We have been having way too much fun with math around here. That’s a good sign, because math is supposed to be the most boring subject of all. My kids have had so much fun learning math without a textbook. I wish I would have done this sooner.
Let me tell you why I didn’t. I was afraid. Even though I’ve had plenty of exposure to homeschooling in my life–my husband was homeschooled, I have siblings that were homeschooled–still doing it on my own was scarier than I thought. So if you’re thinking that your too scared to try this approach to math, I don’t blame you, but keep it in the back of your mind if you have a child that hates math.
Every day I like Math on the Level more and more. The whole idea of not having a textbook for the kids is actually liberating. I have come to realize that Math on the Level will always require lots of parent time, but it’s fun time. I enjoy putting together the lesson plans and playing math with my kids. Best of all my kids are loving math, the same two kids who last year would whine and whine when I told them to get their math done. And my three-year-old loves it when the older two are doing things for math, because he can get his hands in on the action often too.
Okay, now to the lapbook since that’s my heading! Lapbooks are not part of the Math on the Level program, but as you might already know, they’ve become a fun part of our homeschooling experience and since Math on the Level is about teaching concepts, not about doing pages of math, I am free to teach the concepts multiple ways. So this week, I had my son review several of the things he had covered last year by making a lapbook. This lapbook evolved a little bit, because my original idea was to make what some call a mini-office so we started out making a few of the mini books on the computer. Then I thought better of the situation. I thought, "What is the sense of my making this lapbook for him to look at? This should be his project and then making it will be reinforcing it in his mind." So a few of the components were from the original concept and then the rest are his creation. (Some with my assistance.)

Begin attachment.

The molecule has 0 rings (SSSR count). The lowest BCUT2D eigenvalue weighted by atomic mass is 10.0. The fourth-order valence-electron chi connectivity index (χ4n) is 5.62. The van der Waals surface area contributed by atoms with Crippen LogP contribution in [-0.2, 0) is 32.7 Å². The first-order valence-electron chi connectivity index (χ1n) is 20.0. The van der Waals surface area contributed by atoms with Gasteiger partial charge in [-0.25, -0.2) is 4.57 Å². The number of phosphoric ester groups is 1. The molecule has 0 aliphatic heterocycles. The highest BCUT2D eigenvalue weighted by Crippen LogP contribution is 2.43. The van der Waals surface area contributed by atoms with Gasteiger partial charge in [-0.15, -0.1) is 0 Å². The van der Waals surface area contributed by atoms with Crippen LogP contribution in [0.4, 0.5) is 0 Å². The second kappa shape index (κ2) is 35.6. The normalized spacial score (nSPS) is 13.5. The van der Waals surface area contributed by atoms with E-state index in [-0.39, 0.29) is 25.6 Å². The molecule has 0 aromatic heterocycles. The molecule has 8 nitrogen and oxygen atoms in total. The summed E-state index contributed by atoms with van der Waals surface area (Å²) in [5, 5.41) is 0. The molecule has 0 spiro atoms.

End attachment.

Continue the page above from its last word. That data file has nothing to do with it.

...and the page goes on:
Here are the pictures.
The lapbook opened up.
Left panel is a slider to practice counting backwards from twenty. The top middle is his handwritten hundreds chart. The bottom is a seven-inch ruler. The hands on the clock rotate and so he (or I) can set the time on the clock and then read it. I uploaded the template for the clock and you can download for free at hslaunch by clicking here. I’ve also uploaded the template for the Counting Backwards slider.
Here are close-ups of the other two mini-books in the above picture.
A close-up of the inside of the Place Value Layered Book.
The lapbook opened up further.
The top flap.
The hands are quite obviously about learning left and right. Yes, they were traced from his hands. The "Numbers about Me" are interesting numbers that he had to figure out such as weight, height, clothing size, birthday, his age, etc. Inside the house is his address and phone number. I’m not going to show the insides of these two for what I think is an obvious reason.
The inside of the inside of the lapbook. Close-ups following.
Learning to spell the number names.
Inside of the Coins tabbed book. (I got the artwork for the coins from the US Mint. It’s really nice artwork. Some of the coins on the front were stickers though.)
Some 2-D shapes.
You can probably tell which mini books he made and which ones I made. I just happen to think that his are way neater than mine. (You’re on your own now for making your own lapbooks, my boy!)